The regulator for all health and social care services in England.
Where a midwife (or a pair of midwives) has full responsibility for your care throughout pregnancy, labour and after your baby is born. This type of care gives you the opportunity to get to know your midwife.
The local area for which the hospital provides its services. If you don’t live within this area, you might be referred to as ‘out of area’.
A urinary catheter is a thin, flexible tube gently inserted into your bladder along the path which urine travels down. Urine drains out of your bladder and is collected in a bag, so you don’t need to go to the loo while it’s in place. It’s usually inserted when you have an epidural.
Narrow passage forming the lower end of the uterus. It effaces (softens and thins) and opens up to ten centimetres to allow the baby to be born.
Midwives who provide care outside the hospital, such as in a local clinic, GP surgery or your home.
Problems that occur during childbirth which could lead to you needing additional medical support.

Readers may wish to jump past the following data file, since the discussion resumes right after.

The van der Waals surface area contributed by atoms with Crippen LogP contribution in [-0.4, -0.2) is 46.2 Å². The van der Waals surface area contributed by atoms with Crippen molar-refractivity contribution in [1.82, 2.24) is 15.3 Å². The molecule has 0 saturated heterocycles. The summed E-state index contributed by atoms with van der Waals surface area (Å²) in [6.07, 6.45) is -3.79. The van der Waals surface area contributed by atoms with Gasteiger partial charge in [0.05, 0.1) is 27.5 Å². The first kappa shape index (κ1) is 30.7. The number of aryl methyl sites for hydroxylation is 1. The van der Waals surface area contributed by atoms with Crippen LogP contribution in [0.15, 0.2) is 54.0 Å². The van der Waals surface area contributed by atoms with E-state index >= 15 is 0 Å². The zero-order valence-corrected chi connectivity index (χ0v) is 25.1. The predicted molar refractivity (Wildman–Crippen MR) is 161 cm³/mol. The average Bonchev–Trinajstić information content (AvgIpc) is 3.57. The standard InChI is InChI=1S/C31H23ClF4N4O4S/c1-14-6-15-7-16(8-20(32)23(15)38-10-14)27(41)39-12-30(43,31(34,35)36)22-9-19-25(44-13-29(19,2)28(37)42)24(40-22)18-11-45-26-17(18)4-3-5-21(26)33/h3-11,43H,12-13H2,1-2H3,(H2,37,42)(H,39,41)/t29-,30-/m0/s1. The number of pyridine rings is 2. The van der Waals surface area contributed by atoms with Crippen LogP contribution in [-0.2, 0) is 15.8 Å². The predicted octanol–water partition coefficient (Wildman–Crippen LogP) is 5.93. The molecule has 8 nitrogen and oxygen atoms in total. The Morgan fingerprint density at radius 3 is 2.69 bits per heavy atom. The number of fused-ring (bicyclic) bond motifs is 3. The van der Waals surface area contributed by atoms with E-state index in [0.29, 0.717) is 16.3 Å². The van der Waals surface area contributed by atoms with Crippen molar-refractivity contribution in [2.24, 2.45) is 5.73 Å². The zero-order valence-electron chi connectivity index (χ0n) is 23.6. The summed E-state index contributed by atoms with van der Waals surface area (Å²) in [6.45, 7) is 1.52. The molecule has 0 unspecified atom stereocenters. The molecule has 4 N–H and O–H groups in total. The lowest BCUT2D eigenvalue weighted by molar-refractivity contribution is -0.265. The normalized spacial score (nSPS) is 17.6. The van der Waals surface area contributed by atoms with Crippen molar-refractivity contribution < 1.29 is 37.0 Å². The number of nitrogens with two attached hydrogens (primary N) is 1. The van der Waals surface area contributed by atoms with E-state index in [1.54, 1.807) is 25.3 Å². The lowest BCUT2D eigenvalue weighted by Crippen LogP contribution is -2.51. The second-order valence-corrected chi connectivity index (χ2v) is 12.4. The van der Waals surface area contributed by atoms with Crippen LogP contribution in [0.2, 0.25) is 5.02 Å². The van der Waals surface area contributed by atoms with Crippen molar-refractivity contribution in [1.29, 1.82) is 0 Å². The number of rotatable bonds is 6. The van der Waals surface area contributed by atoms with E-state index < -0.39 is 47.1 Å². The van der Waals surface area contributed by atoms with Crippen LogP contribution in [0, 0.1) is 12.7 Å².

Continuity of care
Having the same midwife (or doctor) look after you throughout your pregnancy, and sometimes during labour and after the baby is born.
The regular tightening of muscles during labour that push your baby down and open your cervix so your baby can be born.
The part of a hospital where both doctors and midwives are available to help women giving birth. Also known as a labour ward, obstetric unit or consultant-led maternity unit.
A pain-relieving drug that can be given by injection during labour.
Cervical dilation is when the cervix opens up. During childbirth, the cervix goes from being closed to ten centimetres dilated before the baby is born.
A woman experienced in giving emotional and practical support to women in labour, who can be hired as a birth partner. Doulas can also provide support during pregnancy and after your baby is born.